Raising young in captivity

Gravid females usually give birth during the night. The tiny newborn vipers (around 20 cm) are quite agile and can climb vertically sticking to the wall of the container after spraying with water. Young Wagleris look very similar, regardless of their geographic origin. We have developed some kind of sense to distinguish them, however, coloration can be misleading. The juveniles displayed in the 'Biology' section are typical for populations in Thailand and western Malaysia. Sumatran newborn tend to show a stronger uniform green coloration, with a green or yellow venter and strongly contrasting red-white marks on the back. However, blue forms also exist. Usually, all of them are quite docile and do not readily accept baby-mice.

 

Female Sumatran Wagleri and her offspring.

 

Newborn T. wagleri from northern Sumatra. Out of 18 young, the 9 seen in this picture were born dead. In this case, it was probably due to rough handling (physical impact or stress) of the gravid mother. Another reason for potential complications before and during birth are infectious diseases: infections with Pseudomonas aeruginosa, for example, can be detrimental to the young.

Note that here males as well as females exhibit either a basic green or blue tone. This is quite predictive for the coloration of the adults later on. As mentioned above, there also exist Sumatran populations which are more uniformly green.

 

Philippine newborns have a fairly different temper. They are similar in size like young of the other populations, although the parents are relatively smaller (females, 60-90 g, 40-50 cm; males around 30 g, 40-45 cm) than their Sumatran or Malaysian counterparts. They are quite agressive and immediately accept newborn mice, dead or alive. This holds true also for young of some populations from Borneo.

 

Wagler's vipers bred and born in captivity:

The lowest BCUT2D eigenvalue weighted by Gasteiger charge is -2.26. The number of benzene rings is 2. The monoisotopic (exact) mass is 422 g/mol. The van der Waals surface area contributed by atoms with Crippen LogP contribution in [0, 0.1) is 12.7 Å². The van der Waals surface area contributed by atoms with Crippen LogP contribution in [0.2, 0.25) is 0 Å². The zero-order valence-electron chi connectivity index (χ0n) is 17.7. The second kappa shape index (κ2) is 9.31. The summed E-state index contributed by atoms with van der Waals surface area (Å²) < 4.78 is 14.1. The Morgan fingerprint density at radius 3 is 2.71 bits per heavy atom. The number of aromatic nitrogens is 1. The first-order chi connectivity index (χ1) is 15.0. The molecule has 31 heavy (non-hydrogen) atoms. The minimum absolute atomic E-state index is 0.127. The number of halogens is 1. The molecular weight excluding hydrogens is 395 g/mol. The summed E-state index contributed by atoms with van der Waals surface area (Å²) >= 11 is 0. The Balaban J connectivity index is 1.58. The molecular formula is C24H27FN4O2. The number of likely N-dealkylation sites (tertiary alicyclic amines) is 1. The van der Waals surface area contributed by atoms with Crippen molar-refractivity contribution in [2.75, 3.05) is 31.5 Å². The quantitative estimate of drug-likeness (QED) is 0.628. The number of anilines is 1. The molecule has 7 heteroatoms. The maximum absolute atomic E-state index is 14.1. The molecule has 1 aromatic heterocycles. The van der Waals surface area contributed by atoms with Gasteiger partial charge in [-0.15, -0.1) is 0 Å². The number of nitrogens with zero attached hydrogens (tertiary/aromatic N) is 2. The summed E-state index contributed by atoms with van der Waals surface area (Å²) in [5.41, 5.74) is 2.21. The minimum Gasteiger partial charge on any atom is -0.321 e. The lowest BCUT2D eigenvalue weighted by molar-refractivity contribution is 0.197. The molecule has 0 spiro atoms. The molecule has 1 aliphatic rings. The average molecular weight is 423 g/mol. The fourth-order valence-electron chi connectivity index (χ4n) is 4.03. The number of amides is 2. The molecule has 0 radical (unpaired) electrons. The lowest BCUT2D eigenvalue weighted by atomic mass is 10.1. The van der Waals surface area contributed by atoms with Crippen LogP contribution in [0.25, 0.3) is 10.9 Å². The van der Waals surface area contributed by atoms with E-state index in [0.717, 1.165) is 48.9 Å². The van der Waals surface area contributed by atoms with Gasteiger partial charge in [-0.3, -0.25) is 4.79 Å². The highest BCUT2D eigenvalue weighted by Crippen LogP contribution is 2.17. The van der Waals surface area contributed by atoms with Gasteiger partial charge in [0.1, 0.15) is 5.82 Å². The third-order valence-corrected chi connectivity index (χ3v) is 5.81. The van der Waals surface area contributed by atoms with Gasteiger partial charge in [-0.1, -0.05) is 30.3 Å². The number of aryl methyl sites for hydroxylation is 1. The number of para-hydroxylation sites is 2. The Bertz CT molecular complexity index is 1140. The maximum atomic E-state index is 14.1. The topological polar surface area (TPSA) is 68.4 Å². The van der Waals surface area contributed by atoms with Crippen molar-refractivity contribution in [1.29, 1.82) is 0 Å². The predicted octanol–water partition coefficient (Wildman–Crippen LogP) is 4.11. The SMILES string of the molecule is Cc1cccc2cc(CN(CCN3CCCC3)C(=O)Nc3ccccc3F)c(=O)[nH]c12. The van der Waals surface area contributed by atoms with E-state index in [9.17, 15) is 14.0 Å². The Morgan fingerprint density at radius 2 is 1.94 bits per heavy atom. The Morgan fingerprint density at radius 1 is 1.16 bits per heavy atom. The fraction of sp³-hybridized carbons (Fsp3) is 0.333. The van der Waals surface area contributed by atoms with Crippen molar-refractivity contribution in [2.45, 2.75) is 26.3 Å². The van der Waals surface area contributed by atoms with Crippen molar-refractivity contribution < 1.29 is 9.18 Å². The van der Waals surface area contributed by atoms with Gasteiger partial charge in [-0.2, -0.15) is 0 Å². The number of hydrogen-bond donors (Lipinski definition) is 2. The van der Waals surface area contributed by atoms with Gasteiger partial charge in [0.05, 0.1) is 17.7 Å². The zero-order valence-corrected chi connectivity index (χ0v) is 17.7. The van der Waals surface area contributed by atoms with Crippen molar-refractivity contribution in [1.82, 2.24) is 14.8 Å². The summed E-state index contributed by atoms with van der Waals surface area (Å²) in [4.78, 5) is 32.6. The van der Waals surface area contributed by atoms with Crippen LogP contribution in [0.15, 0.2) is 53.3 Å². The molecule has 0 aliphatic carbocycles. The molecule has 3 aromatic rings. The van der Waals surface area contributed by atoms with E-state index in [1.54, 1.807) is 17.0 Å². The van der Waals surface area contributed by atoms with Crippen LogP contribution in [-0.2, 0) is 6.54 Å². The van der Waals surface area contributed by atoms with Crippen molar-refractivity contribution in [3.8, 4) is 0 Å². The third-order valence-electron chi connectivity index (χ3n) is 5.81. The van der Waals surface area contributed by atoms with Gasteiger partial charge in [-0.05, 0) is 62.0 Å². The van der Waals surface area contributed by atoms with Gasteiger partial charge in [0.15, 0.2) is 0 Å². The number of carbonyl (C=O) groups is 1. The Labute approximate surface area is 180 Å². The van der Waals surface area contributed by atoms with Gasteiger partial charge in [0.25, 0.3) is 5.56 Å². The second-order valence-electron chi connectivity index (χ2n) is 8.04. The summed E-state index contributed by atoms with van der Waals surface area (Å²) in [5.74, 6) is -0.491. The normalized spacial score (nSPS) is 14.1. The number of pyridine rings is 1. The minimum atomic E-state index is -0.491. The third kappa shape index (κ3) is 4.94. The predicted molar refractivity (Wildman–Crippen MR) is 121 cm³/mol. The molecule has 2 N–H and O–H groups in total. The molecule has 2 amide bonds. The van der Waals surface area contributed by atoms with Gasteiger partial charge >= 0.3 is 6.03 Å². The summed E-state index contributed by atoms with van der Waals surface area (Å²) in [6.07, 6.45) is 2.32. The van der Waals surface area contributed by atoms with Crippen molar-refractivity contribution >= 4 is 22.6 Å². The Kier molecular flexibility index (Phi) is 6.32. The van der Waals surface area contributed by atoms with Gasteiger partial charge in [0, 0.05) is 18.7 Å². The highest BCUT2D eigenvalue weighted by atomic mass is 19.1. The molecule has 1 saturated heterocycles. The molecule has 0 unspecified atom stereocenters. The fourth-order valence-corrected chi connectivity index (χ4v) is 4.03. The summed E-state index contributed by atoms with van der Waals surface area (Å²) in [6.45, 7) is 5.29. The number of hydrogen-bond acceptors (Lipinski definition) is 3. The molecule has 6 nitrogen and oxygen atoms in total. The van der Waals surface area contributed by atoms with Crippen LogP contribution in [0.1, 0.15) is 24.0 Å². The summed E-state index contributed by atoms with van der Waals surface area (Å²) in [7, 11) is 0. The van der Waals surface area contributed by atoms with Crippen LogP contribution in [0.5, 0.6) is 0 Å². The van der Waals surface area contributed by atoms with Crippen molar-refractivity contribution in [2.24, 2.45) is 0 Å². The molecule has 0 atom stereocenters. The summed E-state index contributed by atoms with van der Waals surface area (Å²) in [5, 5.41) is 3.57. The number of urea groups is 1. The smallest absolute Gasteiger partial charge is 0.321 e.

Upper panel: Newborn female and male of Kalimantan form, Borneo (F1)

Middle: Two newborn males from Sumatra (F2), the left one has a malformed head.

Below: Newborn female from northern Philippines (F1) in the terrarium of Ewald Toenjes. This is probably the first successful breeding of that kind in Germany.

 

Newborn vipers that do not accept newborn mice either have to be force-fed (see page 'Wagler's viper in captivity') or offered small lizards, especially geckos. As geckos are usually not readily available, forced or assisted feeding is the only choice. Even if lizards were available, one has to consider that once the snakes get used to this prey item, it might be difficult to change the diet later. So, better start with mice right from the beginning. A leg or tail of a newborn mouse given every 2 weeks is sufficient at the beginning. At a later state, attempts should be made in stimulating the young vipers to take a complete newborn mouse. This can be best achieved by heating a food item under a lamp (about 40° C) and moving it in front of the young. Touching its back or tail also provokes bites, and finally takes.

Once juveniles accept newborn mice or parts of it, things are going to be easy. Then, it is very important not to overfeed the young. This means practically, a next feeding session is scheduled only, after the animal has completely defecated (urid acid and fecal pellet).

 

Father and son: 1.5 year-old Kalimantan male (F1), below, and his father. We think he got his father's nose and chin !